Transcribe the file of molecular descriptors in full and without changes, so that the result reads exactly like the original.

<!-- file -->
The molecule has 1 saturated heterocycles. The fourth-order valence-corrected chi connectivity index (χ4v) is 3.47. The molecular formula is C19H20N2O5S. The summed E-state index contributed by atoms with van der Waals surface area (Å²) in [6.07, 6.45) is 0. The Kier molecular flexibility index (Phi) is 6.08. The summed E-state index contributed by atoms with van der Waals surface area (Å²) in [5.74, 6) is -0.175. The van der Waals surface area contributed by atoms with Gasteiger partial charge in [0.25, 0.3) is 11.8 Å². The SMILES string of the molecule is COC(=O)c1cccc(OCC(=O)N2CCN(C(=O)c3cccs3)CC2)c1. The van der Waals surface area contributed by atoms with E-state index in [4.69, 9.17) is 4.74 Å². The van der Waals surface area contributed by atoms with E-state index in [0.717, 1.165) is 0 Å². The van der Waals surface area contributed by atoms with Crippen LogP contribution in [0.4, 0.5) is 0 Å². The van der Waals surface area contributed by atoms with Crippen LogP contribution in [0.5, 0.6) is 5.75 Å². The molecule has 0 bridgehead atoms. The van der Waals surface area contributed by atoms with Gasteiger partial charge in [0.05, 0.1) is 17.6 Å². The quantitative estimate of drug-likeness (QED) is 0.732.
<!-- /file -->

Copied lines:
The molecule has 1 saturated heterocycles. The fourth-order valence-corrected chi connectivity index (χ4v) is 3.47. The molecular formula is C19H20N2O5S. The summed E-state index contributed by atoms with van der Waals surface area (Å²) in [6.07, 6.45) is 0. The Kier molecular flexibility index (Phi) is 6.08. The summed E-state index contributed by atoms with van der Waals surface area (Å²) in [5.74, 6) is -0.175. The van der Waals surface area contributed by atoms with Gasteiger partial charge in [0.25, 0.3) is 11.8 Å². The SMILES string of the molecule is COC(=O)c1cccc(OCC(=O)N2CCN(C(=O)c3cccs3)CC2)c1. The van der Waals surface area contributed by atoms with E-state index in [4.69, 9.17) is 4.74 Å². The van der Waals surface area contributed by atoms with E-state index in [0.717, 1.165) is 0 Å². The van der Waals surface area contributed by atoms with Crippen LogP contribution in [0.4, 0.5) is 0 Å². The van der Waals surface area contributed by atoms with Crippen LogP contribution in [0.5, 0.6) is 5.75 Å². The molecule has 0 bridgehead atoms. The van der Waals surface area contributed by atoms with Gasteiger partial charge in [0.05, 0.1) is 17.6 Å². The quantitative estimate of drug-likeness (QED) is 0.732.